Tardies: Real life consequences

Tardies: Real life consequences

Print Friendly, PDF & Email

Tardy policy teaches discipline, responsibility

Chairs line the campus hallways as student after student sits down to serve their time. Three or more tardies result in detention, a Friday lunch period of nothing but staring at the back of someone’s head.

Kaylie Clem | The Feather Online

Students who arrive late to class receive a pink slip to give to their teachers.

The Fresno Christian student handbook states, “Students who are not in their assigned classroom when the bell rings are considered tardy…Every three unexcused tardies will result in lunch detention.” This policy exists so that students receive as much time to learn as possible.

When students show up minutes into a class, they lose valuable time that is hard to recover. Getting in the routine of tardiness produces habits that carry themselves into a future career, and there, the consequences are normally less forgiving.

English teacher on campus, Andrea Donaghe, observes academic setbacks and consequences when students arrive late to school. She suggests practicing punctual habits in high school so tardiness is not carried out in the future.

“When you arrive late, chances are the teacher has already started instruction,” Donaghe said. “There is respect shown when a student demonstrates that they value the teacher’s time. I can see when students come on time they feel more relaxed and ready to start the class. Eventually in the real world, you walk in late to work, are written up, and sometimes fired.”

While the punishment for three tardies at school is lunch detention, consequences in college or at work are far more severe. Missing a class or shift can result in expulsion, failure or getting fired.

Kaley Ratzlaff, receptionist at Wathen Castanos Homes, believes arriving on time to work prepares a person for the rest of the day. She experiences the disadvantages of being late and strives to arrive early to set a healthy routine.

“I notice if I am late in the morning I feel that stress carry over through the rest of my day,” Ratzlaff said. “I also want my bosses to see that I value their time and I don’t want to waste it by being late. If tardiness is a consistent problem you could get written up or fired.”

Arriving on time to school benefits students in more ways than they realize. According to Little Things Matter, arriving on time suggests you are dependable and trustworthy while building self-confidence and success.

Senior Alyssa Melillo works as a private tutor for students three days a week. She understands her students’ time is important and showing up early teaches responsibility and shows respect.

“I try my best to arrive on time each time I go to work,” Melillo said. “I know we both have very tight schedules so showing up on time or before shows that I respect their time. Overall, being late to school and work is just negative because it gives off a poor impression.”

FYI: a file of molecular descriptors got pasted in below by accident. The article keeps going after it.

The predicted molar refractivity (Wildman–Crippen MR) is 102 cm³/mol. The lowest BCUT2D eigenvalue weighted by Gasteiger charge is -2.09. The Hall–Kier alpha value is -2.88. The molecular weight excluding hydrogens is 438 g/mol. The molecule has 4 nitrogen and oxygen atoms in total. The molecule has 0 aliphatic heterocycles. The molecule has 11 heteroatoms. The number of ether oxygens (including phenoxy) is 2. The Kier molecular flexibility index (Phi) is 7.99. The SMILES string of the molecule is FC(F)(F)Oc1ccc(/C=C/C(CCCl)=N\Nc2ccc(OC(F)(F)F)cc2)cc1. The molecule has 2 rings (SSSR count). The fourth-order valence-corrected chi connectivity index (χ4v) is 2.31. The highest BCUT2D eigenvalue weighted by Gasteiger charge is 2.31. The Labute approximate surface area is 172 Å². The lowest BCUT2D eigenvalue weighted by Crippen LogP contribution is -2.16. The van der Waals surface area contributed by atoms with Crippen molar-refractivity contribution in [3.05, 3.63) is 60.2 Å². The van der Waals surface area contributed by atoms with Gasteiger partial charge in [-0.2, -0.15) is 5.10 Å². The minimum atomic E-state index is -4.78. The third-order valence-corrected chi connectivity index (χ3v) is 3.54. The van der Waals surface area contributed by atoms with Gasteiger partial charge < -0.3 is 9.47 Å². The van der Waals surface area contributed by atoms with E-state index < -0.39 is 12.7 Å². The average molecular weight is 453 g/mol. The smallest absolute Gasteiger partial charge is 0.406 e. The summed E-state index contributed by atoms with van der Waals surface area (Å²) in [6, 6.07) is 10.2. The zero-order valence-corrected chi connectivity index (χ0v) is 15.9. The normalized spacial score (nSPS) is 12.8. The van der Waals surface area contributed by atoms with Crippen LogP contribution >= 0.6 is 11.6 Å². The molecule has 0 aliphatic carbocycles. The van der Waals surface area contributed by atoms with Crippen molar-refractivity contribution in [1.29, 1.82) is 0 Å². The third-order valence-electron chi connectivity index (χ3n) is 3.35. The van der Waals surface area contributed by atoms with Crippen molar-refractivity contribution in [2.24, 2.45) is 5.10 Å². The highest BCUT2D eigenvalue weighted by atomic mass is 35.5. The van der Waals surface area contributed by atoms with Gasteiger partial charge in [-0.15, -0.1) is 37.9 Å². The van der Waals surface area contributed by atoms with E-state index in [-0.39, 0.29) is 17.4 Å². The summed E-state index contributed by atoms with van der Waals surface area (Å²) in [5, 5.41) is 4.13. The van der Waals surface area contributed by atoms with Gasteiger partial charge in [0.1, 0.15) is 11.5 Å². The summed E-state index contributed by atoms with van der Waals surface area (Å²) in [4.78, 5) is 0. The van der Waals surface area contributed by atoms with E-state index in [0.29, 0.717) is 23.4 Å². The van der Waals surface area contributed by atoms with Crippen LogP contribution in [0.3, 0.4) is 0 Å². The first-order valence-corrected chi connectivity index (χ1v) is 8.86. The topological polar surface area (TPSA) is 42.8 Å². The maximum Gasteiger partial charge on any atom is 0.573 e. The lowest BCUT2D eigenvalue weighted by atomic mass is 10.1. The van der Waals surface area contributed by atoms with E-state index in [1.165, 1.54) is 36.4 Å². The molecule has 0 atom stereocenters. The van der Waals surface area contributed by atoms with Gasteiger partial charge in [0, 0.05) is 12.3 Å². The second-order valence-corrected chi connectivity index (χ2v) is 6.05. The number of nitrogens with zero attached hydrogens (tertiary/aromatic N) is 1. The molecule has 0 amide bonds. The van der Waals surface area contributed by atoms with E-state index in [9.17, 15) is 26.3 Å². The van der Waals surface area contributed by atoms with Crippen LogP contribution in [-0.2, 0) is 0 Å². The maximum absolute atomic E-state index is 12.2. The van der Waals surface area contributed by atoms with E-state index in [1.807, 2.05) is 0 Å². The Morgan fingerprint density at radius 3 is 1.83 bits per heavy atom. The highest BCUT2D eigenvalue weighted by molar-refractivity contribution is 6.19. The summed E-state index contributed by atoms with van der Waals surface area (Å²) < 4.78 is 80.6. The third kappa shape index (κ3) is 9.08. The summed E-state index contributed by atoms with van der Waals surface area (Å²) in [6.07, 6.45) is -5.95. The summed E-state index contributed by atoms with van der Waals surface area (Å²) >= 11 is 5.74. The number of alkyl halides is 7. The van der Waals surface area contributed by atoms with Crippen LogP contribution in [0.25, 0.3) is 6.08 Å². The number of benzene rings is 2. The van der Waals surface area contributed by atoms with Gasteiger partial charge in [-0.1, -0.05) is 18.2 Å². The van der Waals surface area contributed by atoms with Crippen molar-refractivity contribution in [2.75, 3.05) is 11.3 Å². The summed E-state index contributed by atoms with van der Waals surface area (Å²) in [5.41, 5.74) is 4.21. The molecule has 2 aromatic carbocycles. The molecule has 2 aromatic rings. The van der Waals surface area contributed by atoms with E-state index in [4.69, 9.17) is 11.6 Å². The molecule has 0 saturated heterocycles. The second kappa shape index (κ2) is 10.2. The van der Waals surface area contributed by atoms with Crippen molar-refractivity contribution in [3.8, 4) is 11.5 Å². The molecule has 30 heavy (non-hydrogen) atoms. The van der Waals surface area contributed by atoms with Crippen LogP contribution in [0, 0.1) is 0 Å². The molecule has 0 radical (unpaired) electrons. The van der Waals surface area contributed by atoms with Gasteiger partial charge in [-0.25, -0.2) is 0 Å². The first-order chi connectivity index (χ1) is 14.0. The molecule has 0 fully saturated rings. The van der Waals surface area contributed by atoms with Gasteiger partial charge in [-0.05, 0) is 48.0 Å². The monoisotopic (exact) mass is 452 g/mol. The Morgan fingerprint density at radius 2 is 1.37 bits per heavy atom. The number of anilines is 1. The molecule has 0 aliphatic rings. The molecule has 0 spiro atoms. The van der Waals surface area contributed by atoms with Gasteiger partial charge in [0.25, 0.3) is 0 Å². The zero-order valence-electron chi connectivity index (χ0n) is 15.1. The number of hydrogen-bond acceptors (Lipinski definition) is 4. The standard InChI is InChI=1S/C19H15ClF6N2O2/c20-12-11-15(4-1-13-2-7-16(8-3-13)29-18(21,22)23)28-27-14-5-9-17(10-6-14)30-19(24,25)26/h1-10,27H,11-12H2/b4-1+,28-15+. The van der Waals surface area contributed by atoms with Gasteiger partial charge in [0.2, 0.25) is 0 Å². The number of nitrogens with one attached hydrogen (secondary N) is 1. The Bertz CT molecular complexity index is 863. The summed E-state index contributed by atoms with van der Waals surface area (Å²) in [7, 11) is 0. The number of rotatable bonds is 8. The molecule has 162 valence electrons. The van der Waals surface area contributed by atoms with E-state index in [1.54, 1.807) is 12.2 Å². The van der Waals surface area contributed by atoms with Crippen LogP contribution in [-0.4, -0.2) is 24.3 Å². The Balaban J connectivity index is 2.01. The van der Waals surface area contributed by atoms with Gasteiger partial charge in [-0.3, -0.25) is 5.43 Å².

Jennifer King | The Feather Online

Chairs line the campus hallways as student after student sits down to serve their time. Three or more tardies result in detention, a Friday lunch period of nothing but staring at the back of someone’s head.

A firm believer in being on time, former Chick-fil-a manager Adam Olivares, recognizes being on time produces long term benefits. He believes arriving early or on time to a job prepares the mind and body for the day’s work.

“I think like any other part of the job, arriving on time is just another way of being ready to work,” Olivares said. “I always like to tell people that if they are arriving early or on time, they are getting themselves in the right state of mind to serve the customers. When you are in the mindset of feeling rushed and late, you can be out of sorts for the rest of your shift.”

Arriving late to places that you have committed to brings consequences that go beyond the classroom or work space. Learning to keep a disciplined schedule and motivated mindset helps to prevent the habit of tardiness.

For more articles on tardiness, check out FC enforces tardy policy, no exeptions. For more articles, check out The Feather takes NYC 2018: Day 2 Recap.

Addison Schultz can be reached via email: Addison Schultz and via twitter @SchultzAddison.

Follow The Feather via Twitter @thefeather, Instagram @thefeatheronline and Facebook @thefeatheronline.

Your voice is important to us. Share your opinion in the comment box located beneath the Related Posts section.
By | 2018-03-14T13:39:47+00:00 March 13th, 2018|Features|0 Comments

About the Author:

Addison Schultz
For the past 10 years, freshman Addison Schultz built up an art inventory and started selling her work online. Her watercolor pieces soon became recognized by a friend, who offered to sell her work in her shop in California. Participation in junior high art class sparked a passion that traveled far beyond the classroom. Schultz partners with Kia Cotton, an art business owner, and they take time to teach youth at local events and birthday parties. She intends to pursue her trade into college, and the rest of her life. By her senior year of high school, Schultz aspires to sell her inventory in three shops, and own her own business someday. Looking forward to the upcoming year, Schultz is excited about the contributions she plans to make to the Feather.

Leave A Comment

Send this to a friend